The Meteoric Rise of Shai Gilgeous-Alexander

Of the guys I’ve written about, I have probably seen Shai Gilgeous-Alexander play the most, and it’s not close. Something to the tune of every single college minute. He popped onto the radar when he flipped his commitment from Florida to Kentucky, and joined a class where he was the lowest rated (although still highly rated overall) and possibly most mysterious prospect.

Shai’s a smiley, wry-humored 19-year-old Canadian kid with great athletic genes. His mother, Charmaine, was a track star at Alabama and later competed for Antigua/Barbuda in the 1992 Summer Olympics. He’s not freakishly big for a point guard, but definitely bigger than your average PG at 6-foot-6 and a wiry 180 pounds. He starred at Kentucky last year and saw his stock make a meteoric rise, from unranked all the way into the projected lottery.

The most jaw dropping and game-changing physical attribute going forward for Shai is his wingspan, which is a startling 7’0”. He’s basically a pterodactyl (first it was Marvel comparisons, now it’s dinosaurs. I’m an eight-year-old I guess) in a jersey. Very few point guards have this kind of length.




I’m a really big fan of those slow-motion guys that lack explosive, elite athleticism and yet, somehow, inexplicably, cannot be kept out of the lane. Guys that use their space extremely well and find ways to get into their spots, regardless of what the defense tries to do to stop it. It’s a big reason why I always loved Paul Pierce.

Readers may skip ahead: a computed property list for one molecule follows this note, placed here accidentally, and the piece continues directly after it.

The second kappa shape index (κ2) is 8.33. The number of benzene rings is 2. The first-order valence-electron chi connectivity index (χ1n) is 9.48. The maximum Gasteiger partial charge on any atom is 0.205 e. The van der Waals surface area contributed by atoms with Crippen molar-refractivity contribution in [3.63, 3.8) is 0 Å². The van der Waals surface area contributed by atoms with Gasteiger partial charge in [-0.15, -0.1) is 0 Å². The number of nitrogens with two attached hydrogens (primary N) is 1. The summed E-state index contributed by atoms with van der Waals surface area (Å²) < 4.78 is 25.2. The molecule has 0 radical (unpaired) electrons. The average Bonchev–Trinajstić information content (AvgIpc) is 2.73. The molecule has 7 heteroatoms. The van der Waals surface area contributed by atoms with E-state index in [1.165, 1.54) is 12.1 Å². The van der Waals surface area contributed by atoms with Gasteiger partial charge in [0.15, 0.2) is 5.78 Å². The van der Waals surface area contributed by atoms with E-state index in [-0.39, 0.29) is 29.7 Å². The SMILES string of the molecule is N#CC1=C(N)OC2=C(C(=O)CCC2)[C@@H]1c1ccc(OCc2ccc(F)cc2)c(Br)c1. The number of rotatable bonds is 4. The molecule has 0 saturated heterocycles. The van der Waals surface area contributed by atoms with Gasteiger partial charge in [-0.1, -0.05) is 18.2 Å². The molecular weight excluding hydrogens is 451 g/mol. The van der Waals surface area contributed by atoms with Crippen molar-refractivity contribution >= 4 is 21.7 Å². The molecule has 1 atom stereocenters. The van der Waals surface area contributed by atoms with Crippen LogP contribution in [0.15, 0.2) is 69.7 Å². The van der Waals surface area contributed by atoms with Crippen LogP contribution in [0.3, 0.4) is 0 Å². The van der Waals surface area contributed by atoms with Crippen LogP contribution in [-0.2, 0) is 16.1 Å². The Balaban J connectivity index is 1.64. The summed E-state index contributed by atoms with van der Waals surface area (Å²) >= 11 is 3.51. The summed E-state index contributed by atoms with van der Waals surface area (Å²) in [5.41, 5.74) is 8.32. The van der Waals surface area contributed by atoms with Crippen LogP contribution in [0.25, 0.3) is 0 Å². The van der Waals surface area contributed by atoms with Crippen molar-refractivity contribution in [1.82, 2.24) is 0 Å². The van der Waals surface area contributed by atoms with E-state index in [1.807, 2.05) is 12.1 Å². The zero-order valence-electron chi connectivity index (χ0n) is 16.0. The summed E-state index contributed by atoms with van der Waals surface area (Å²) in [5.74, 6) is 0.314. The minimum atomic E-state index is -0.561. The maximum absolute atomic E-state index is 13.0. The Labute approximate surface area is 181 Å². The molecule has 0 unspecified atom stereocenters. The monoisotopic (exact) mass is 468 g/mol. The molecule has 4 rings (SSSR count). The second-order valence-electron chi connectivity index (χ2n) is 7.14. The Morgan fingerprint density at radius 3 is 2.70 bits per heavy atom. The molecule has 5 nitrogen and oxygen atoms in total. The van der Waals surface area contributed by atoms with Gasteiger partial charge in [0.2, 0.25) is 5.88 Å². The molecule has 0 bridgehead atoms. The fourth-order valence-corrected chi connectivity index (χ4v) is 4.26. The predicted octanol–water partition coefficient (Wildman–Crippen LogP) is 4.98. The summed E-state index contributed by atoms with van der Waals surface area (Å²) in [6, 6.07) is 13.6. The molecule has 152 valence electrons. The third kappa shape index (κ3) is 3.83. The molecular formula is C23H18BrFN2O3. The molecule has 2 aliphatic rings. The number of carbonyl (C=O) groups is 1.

Shai Gilgeous-Alexander is one of those guys. He's a good athlete, he's just not bouncy or jaw-droppingly fast. He’s methodical, steady and elusive off the dribble. For someone who gets to the rim as often as he does, he doesn't try to wow anyone with flashy one-on-one moves off the bounce. His handle will really need to improve as he progresses, but I still wouldn't expect that to change in the NBA.

He has a skill that you see in a lot of mature point guards in that he has a knack for keeping guys on his hip and dragging them all the way to the hole. Trying to keep Shai out of the lane is like trying to grab an eel in a swimming pool at night. One of the weirder illustrations I've come up with, but I stand by it, damnit.

This is huge for teams picking in the 7-12 range: Shai’s also an exceptional pick and roll PG for a 19-year-old kid. At this point he's much more of a threat to score than to drop a slick dime, but it was fascinating to watch him grow in this respect. By the end of the year he solely had become the most unstoppable wrinkle in Kentucky's offense, when he made good decisions. When it's winning time, needless to say it's nice to have a steady 6-6 point guard that can pretty consistently score or get fouled out of a high ball screen.




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Shai’s measurements make him such an unorthodox player, and because of this he seems to always create a false sense of security for his opponent, on both sides of the ball.

As a defender, ball handlers can get thrown off by the length of his arms, making guys think that an otherwise safe maneuver might be risky. Passers might make what appears to be a normal pass within their offense and turn it over, because, whoops – Shai somehow, some way got a hand on that.


Shai’s most consistently baffling skill for defenses this year — specifically for the shot blockers — was his ability to slither into the lane, seize a space that hitherto did not appear to be available, and make a layup. He finishes extremely well against length. Never anything overly complex, but Shai just made simple layups from both sides of the rim, with both hands. He’s got more angles than Roger Deakins, and that’s a result of that deliberate pace, ambidextrousness and that ridiculous wingspan.